Maladaptive Downregulation of Autonomous Subthalamic Nucleus Activity following the Loss of Midbrain Dopamine Neurons

Eileen L. McIver, Jeremy F. Atherton, Hong Yuan Chu, Kathleen E. Cosgrove, Jyothisri Kondapalli, David Wokosin, D. James Surmeier, Mark D. Bevan*

*Corresponding author for this work

Research output: Contribution to journalArticlepeer-review

21 Scopus citations


Abnormal subthalamic nucleus (STN) activity is linked to impaired movement in Parkinson's disease (PD). The autonomous firing of STN neurons, which contributes to their tonic excitation of the extrastriatal basal ganglia and shapes their integration of synaptic input, is downregulated in PD models. Using electrophysiological, chemogenetic, genetic, and optical approaches, we find that chemogenetic activation of indirect pathway striatopallidal neurons downregulates intrinsic STN activity in normal mice but this effect is occluded in Parkinsonian mice. Loss of autonomous spiking in PD mice is prevented by STN N-methyl-D-aspartate receptor (NMDAR) knockdown and reversed by reactive oxygen species breakdown or KATP channel inhibition. Chemogenetic activation of hM3D(Gq) in STN neurons in Parkinsonian mice rescues their intrinsic activity, modifies their synaptic integration, and ameliorates motor dysfunction. Together these data argue that in PD mice increased indirect pathway activity leads to disinhibition of the STN, which triggers maladaptive NMDAR-dependent downregulation of autonomous firing.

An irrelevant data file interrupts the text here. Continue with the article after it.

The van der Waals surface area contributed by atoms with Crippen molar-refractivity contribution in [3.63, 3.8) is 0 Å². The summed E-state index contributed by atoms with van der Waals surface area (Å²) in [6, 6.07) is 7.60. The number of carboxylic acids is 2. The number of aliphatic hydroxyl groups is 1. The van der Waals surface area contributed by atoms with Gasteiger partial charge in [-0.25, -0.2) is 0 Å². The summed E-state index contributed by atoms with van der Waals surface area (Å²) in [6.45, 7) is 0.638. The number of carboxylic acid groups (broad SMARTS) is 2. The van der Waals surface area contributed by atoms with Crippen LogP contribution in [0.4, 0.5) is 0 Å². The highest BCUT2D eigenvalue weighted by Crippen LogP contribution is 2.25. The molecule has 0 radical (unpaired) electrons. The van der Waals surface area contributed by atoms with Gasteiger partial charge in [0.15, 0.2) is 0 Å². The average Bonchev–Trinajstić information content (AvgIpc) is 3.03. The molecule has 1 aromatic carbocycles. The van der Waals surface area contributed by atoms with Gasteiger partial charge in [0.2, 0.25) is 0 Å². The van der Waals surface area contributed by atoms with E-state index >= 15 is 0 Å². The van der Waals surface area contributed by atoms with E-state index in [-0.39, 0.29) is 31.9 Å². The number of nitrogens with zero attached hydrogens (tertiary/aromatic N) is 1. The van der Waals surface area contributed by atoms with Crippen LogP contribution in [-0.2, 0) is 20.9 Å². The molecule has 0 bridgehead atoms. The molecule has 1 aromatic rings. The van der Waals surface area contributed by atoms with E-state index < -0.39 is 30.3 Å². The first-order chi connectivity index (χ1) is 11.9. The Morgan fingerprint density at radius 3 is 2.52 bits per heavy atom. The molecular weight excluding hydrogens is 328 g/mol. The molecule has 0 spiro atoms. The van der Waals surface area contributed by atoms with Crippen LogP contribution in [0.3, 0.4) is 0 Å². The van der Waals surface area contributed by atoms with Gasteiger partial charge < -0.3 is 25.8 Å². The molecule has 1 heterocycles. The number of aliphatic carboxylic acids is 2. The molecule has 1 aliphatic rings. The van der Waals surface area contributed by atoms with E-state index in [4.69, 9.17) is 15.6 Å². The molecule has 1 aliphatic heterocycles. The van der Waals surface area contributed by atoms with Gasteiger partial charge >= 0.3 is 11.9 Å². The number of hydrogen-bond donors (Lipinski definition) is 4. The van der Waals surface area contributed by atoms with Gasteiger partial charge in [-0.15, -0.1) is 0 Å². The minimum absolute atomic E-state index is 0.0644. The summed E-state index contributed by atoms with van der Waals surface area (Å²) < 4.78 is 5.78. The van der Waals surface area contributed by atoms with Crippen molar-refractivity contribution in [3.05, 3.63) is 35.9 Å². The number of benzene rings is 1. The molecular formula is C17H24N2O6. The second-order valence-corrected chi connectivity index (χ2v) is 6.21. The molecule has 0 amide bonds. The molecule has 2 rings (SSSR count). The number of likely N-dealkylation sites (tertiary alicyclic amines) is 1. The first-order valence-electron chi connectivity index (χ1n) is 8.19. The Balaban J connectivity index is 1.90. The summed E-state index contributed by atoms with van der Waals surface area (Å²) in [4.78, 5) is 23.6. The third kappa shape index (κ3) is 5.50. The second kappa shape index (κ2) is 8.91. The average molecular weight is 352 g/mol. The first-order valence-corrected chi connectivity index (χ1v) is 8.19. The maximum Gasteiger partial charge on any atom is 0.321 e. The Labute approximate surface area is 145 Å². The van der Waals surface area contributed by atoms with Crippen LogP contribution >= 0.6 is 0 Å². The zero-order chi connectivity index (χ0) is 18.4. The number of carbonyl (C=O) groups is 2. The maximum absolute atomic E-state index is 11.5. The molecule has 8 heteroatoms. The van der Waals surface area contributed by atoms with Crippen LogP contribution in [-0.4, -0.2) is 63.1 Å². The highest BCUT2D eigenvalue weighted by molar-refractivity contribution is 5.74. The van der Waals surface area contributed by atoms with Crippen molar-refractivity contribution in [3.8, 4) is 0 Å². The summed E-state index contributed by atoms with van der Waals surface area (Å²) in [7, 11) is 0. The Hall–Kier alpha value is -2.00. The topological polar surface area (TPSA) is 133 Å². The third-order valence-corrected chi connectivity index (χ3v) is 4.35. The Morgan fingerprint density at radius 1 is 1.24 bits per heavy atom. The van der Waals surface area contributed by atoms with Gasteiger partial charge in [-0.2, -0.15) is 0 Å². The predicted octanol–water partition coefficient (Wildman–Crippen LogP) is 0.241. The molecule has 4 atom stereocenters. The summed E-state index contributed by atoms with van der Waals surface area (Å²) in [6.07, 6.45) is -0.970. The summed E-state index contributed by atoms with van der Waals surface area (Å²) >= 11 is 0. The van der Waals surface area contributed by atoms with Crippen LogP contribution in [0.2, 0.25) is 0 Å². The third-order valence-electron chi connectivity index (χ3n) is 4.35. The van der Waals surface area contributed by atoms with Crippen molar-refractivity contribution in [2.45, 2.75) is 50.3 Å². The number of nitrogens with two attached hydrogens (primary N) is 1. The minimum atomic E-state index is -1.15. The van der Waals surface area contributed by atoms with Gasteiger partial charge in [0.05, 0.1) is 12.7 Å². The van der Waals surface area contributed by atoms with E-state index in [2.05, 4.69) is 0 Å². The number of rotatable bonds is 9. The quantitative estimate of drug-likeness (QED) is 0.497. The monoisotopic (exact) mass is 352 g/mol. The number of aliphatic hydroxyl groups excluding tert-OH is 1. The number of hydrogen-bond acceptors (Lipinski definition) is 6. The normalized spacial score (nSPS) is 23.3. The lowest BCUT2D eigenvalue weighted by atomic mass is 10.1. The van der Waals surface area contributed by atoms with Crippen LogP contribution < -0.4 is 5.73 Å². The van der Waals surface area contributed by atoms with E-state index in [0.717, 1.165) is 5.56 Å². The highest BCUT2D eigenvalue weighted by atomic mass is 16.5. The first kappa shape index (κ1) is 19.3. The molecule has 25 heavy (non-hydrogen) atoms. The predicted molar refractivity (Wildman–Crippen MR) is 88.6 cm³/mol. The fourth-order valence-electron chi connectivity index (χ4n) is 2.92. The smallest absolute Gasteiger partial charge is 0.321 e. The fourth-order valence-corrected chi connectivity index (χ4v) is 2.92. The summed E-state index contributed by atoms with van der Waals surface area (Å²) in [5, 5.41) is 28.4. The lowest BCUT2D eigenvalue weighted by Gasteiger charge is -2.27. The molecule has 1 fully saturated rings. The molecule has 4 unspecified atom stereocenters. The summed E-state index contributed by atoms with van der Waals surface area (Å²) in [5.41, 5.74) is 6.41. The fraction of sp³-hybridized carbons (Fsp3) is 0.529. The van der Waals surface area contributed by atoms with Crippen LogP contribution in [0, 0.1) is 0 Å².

Original languageEnglish (US)
Pages (from-to)992-1002.e4
JournalCell reports
Issue number4
StatePublished - Jul 23 2019


  • akinesia
  • bradykinesia
  • decorrelated
  • globus pallidus
  • glutamatergic
  • hydrogen peroxide
  • hyperdirect pathway
  • indirect pathway
  • mitochondria
  • striatum

ASJC Scopus subject areas

  • General Biochemistry, Genetics and Molecular Biology


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